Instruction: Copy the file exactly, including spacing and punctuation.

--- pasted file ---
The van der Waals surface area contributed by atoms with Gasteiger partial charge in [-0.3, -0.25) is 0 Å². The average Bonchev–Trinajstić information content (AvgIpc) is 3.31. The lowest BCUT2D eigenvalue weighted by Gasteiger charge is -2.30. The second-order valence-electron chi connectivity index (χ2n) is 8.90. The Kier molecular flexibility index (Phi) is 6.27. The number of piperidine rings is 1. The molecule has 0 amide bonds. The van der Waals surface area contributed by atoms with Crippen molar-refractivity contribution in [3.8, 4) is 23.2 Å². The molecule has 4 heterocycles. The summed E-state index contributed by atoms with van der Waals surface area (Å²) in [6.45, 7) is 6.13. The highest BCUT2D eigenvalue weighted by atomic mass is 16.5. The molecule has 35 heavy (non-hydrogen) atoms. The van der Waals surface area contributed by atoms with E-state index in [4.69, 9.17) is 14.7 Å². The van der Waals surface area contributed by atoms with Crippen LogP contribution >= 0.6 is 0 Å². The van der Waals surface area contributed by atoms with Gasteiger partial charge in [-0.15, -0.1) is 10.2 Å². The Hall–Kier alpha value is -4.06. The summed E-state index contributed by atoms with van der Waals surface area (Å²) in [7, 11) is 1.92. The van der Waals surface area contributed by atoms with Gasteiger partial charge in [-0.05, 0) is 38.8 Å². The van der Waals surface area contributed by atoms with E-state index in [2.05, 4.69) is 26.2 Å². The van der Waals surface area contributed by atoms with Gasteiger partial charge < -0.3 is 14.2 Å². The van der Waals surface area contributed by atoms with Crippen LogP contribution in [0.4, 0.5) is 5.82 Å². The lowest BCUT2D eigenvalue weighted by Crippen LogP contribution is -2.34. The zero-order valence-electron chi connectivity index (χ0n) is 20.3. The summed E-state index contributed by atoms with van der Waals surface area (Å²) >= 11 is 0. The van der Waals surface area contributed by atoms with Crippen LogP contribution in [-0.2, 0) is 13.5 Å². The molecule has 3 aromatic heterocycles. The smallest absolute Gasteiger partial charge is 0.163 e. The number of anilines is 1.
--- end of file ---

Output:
The van der Waals surface area contributed by atoms with Gasteiger partial charge in [-0.3, -0.25) is 0 Å². The average Bonchev–Trinajstić information content (AvgIpc) is 3.31. The lowest BCUT2D eigenvalue weighted by Gasteiger charge is -2.30. The second-order valence-electron chi connectivity index (χ2n) is 8.90. The Kier molecular flexibility index (Phi) is 6.27. The number of piperidine rings is 1. The molecule has 0 amide bonds. The van der Waals surface area contributed by atoms with Crippen molar-refractivity contribution in [3.8, 4) is 23.2 Å². The molecule has 4 heterocycles. The summed E-state index contributed by atoms with van der Waals surface area (Å²) in [6.45, 7) is 6.13. The highest BCUT2D eigenvalue weighted by atomic mass is 16.5. The molecule has 35 heavy (non-hydrogen) atoms. The van der Waals surface area contributed by atoms with E-state index in [4.69, 9.17) is 14.7 Å². The van der Waals surface area contributed by atoms with Crippen LogP contribution >= 0.6 is 0 Å². The van der Waals surface area contributed by atoms with Gasteiger partial charge in [-0.15, -0.1) is 10.2 Å². The Hall–Kier alpha value is -4.06. The summed E-state index contributed by atoms with van der Waals surface area (Å²) in [7, 11) is 1.92. The van der Waals surface area contributed by atoms with Gasteiger partial charge in [-0.05, 0) is 38.8 Å². The van der Waals surface area contributed by atoms with E-state index in [2.05, 4.69) is 26.2 Å². The van der Waals surface area contributed by atoms with Gasteiger partial charge < -0.3 is 14.2 Å². The van der Waals surface area contributed by atoms with Crippen LogP contribution in [0.4, 0.5) is 5.82 Å². The lowest BCUT2D eigenvalue weighted by Crippen LogP contribution is -2.34. The zero-order valence-electron chi connectivity index (χ0n) is 20.3. The summed E-state index contributed by atoms with van der Waals surface area (Å²) >= 11 is 0. The van der Waals surface area contributed by atoms with Crippen LogP contribution in [-0.2, 0) is 13.5 Å². The molecule has 3 aromatic heterocycles. The smallest absolute Gasteiger partial charge is 0.163 e. The number of anilines is 1.